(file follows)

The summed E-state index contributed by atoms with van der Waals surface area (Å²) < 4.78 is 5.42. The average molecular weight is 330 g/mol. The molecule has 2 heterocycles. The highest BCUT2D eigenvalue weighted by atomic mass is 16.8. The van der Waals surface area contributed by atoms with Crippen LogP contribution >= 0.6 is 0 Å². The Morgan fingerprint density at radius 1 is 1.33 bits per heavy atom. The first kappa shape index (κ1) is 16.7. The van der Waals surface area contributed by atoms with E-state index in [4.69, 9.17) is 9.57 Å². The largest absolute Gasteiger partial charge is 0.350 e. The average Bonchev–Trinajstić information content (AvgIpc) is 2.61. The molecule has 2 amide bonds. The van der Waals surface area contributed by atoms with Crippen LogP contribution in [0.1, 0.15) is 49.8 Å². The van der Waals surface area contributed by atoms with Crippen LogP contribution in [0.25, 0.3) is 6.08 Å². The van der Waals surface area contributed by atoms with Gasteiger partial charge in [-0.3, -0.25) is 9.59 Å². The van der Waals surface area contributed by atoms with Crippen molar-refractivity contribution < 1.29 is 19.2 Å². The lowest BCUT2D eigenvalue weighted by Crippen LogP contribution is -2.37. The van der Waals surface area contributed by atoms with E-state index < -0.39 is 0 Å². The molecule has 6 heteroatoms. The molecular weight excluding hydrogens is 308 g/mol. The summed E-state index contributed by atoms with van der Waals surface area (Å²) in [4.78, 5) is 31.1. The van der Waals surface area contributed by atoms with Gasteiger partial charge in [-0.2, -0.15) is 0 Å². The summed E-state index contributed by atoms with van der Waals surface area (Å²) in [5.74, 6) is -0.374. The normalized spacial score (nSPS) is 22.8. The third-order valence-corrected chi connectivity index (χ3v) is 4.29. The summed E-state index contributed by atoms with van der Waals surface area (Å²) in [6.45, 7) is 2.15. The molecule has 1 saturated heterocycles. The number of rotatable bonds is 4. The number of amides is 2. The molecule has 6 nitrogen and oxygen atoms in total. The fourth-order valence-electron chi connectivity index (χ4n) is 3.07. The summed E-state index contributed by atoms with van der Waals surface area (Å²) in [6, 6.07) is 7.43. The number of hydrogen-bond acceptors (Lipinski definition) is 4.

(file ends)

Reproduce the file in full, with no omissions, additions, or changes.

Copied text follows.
The summed E-state index contributed by atoms with van der Waals surface area (Å²) < 4.78 is 5.42. The average molecular weight is 330 g/mol. The molecule has 2 heterocycles. The highest BCUT2D eigenvalue weighted by atomic mass is 16.8. The van der Waals surface area contributed by atoms with Crippen LogP contribution >= 0.6 is 0 Å². The Morgan fingerprint density at radius 1 is 1.33 bits per heavy atom. The first kappa shape index (κ1) is 16.7. The van der Waals surface area contributed by atoms with E-state index in [4.69, 9.17) is 9.57 Å². The largest absolute Gasteiger partial charge is 0.350 e. The average Bonchev–Trinajstić information content (AvgIpc) is 2.61. The molecule has 2 amide bonds. The van der Waals surface area contributed by atoms with Crippen LogP contribution in [0.1, 0.15) is 49.8 Å². The van der Waals surface area contributed by atoms with Crippen LogP contribution in [0.25, 0.3) is 6.08 Å². The van der Waals surface area contributed by atoms with Gasteiger partial charge in [-0.3, -0.25) is 9.59 Å². The van der Waals surface area contributed by atoms with Crippen molar-refractivity contribution < 1.29 is 19.2 Å². The lowest BCUT2D eigenvalue weighted by Crippen LogP contribution is -2.37. The van der Waals surface area contributed by atoms with E-state index < -0.39 is 0 Å². The molecule has 6 heteroatoms. The molecular weight excluding hydrogens is 308 g/mol. The summed E-state index contributed by atoms with van der Waals surface area (Å²) in [4.78, 5) is 31.1. The van der Waals surface area contributed by atoms with Gasteiger partial charge in [-0.2, -0.15) is 0 Å². The summed E-state index contributed by atoms with van der Waals surface area (Å²) in [5.74, 6) is -0.374. The normalized spacial score (nSPS) is 22.8. The third-order valence-corrected chi connectivity index (χ3v) is 4.29. The summed E-state index contributed by atoms with van der Waals surface area (Å²) in [6.45, 7) is 2.15. The molecule has 1 saturated heterocycles. The number of rotatable bonds is 4. The number of amides is 2. The molecule has 6 nitrogen and oxygen atoms in total. The fourth-order valence-electron chi connectivity index (χ4n) is 3.07. The summed E-state index contributed by atoms with van der Waals surface area (Å²) in [6, 6.07) is 7.43. The number of hydrogen-bond acceptors (Lipinski definition) is 4.